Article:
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TECH INTELLIGENCE: A back door for hackers? | #hacking | #cybersecurity | #infosec | #comptia | #pentest | #hacker


Enterprise resource planning — a type of software that many organizations use to manage supply chain operations, accounting, procurement and other recurring business activities — can offer a lot of advantages. When an online order is submitted, an ERP system can automatically check the price, initiate a credit check, ensure the product is in stock and notify the appropriate department that schedules delivery. Once the order is filled, the system can send an invoice and coordinate record-keeping and inventory replenishment.

That’s all very helpful, but there are many security threats to ERP systems. They are often not recognized by customers, vendors that build and integrate the processes, or cybersecurity services and other partners that implement these solutions.

Because ERP systems typically sit on a cloud server and behind a firewall, business clients tend to think that ERP systems are resistant to penetration. But as attacks against ERP systems grow, it is clear that an effective intrusion detection and protection system should start at the front lines.

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A well-designed frontline defense that incorporates organizational planning and security best practices will result in a digital “fence” that cannot easily be scaled. Security solutions can be bundled with services to develop a comprehensive ERP security configuration.

The basic concept involves layering multiple security controls across vulnerable entry points. A good starting point will include complex passwords that are securely stored and periodically updated, paired with multifactor authentication. Encrypting sensitive data will add another layer of protection.

One often-overlooked component of layered defenses involves Application Program Interfaces, which act as the middleman between the software and a program that requests data. APIs can add tremendous value to ERP programs but are frequently developed as a “bolt-on” product by third parties and as such may represent a security weak spot. A qualified IT support services provider, however, can review API security and will research such security issues as:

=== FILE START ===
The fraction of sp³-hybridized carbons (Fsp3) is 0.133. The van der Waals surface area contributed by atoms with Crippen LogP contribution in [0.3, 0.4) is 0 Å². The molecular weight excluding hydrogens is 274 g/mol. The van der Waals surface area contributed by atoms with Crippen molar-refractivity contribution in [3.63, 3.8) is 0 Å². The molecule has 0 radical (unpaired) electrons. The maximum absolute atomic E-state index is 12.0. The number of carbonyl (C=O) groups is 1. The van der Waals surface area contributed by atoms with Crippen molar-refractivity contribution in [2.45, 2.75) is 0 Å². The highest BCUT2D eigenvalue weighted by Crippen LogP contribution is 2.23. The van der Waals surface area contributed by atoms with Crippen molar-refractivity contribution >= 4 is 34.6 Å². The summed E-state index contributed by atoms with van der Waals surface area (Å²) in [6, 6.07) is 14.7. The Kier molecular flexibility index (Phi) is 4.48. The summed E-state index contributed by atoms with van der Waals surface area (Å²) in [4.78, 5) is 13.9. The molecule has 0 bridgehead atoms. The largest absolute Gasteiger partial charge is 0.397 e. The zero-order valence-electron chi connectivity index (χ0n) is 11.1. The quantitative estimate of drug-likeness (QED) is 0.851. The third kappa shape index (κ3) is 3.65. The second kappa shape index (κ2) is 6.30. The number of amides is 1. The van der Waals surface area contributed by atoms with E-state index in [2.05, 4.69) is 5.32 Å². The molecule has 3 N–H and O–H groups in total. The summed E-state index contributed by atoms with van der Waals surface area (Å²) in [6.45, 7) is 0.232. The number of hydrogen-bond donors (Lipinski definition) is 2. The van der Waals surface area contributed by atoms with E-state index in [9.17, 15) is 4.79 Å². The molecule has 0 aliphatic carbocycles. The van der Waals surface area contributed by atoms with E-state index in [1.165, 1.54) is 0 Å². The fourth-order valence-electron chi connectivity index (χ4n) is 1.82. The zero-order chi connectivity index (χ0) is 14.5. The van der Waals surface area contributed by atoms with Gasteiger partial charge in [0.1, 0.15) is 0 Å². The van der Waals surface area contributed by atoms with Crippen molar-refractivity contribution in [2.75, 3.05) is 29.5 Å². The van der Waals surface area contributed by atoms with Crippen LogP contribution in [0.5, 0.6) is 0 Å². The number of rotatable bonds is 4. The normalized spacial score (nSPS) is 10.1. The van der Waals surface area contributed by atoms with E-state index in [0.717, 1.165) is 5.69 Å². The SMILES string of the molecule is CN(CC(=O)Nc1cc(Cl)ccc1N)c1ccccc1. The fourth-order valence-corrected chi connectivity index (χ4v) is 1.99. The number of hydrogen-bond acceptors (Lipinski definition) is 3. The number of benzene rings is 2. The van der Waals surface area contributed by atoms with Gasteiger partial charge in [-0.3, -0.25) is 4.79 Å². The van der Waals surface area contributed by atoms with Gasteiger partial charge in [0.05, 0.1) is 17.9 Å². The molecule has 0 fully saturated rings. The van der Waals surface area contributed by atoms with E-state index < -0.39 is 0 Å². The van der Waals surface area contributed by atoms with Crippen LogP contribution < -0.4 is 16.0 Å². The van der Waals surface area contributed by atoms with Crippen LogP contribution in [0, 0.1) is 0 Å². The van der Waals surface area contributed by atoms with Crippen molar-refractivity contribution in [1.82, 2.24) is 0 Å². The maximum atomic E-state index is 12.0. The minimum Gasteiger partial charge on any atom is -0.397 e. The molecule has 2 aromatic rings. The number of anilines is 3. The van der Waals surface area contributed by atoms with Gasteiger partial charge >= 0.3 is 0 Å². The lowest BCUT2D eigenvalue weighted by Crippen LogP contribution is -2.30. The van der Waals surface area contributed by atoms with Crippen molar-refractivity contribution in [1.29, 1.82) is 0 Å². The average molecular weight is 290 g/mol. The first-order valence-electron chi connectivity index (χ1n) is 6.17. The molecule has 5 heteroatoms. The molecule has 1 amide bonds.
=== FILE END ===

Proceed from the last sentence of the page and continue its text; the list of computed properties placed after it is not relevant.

• Consistency: Are the API endpoints predictable and well-documented?
  • Reliability: How often do the API endpoints experience downtime?
  • Speed: Does the API respond to requests quickly or slowly?
  • Security Protocols: Who can access the API, and what safeguards are in place to ensure the outside program complies with the user’s terms and conditions?
  • Vendor Response: Does the API vendor report outages and scheduled maintenance to users?
  • Access: Can the source and destination access be limited to a small set of IP addresses or connections?

An experienced IT support services firm can also review a business contract with an API vendor, scrutinizing it to discover the level of responsibility the vendor takes for security and other issues. An experienced IT support provider may also have working relationships with API developers, increasing the odds that the provider can suggest a developer that matches the needs of a business client.

eMazzanti Technologies President Carl Mazzanti

Mazzanti

An effective defense system will also include an additional fence such as Security Information and Event Management platforms that can detect threats before they can disrupt a business. A cloud based SIEM platform can aggregate log data to highlight incidents, events, and anomalies while streamlining user processes, increasing efficiencies, and reducing operational costs.

Data is the lifeblood of modern businesses — and ERP systems are where the data lives. So, businesses that implement ERP security best practices are supporting the safety of their data and making things more difficult for cybercriminals, while reducing the chances that a company’s systems will be breached.

Carl Mazzanti is president of eMazzanti Technologies in Hoboken.

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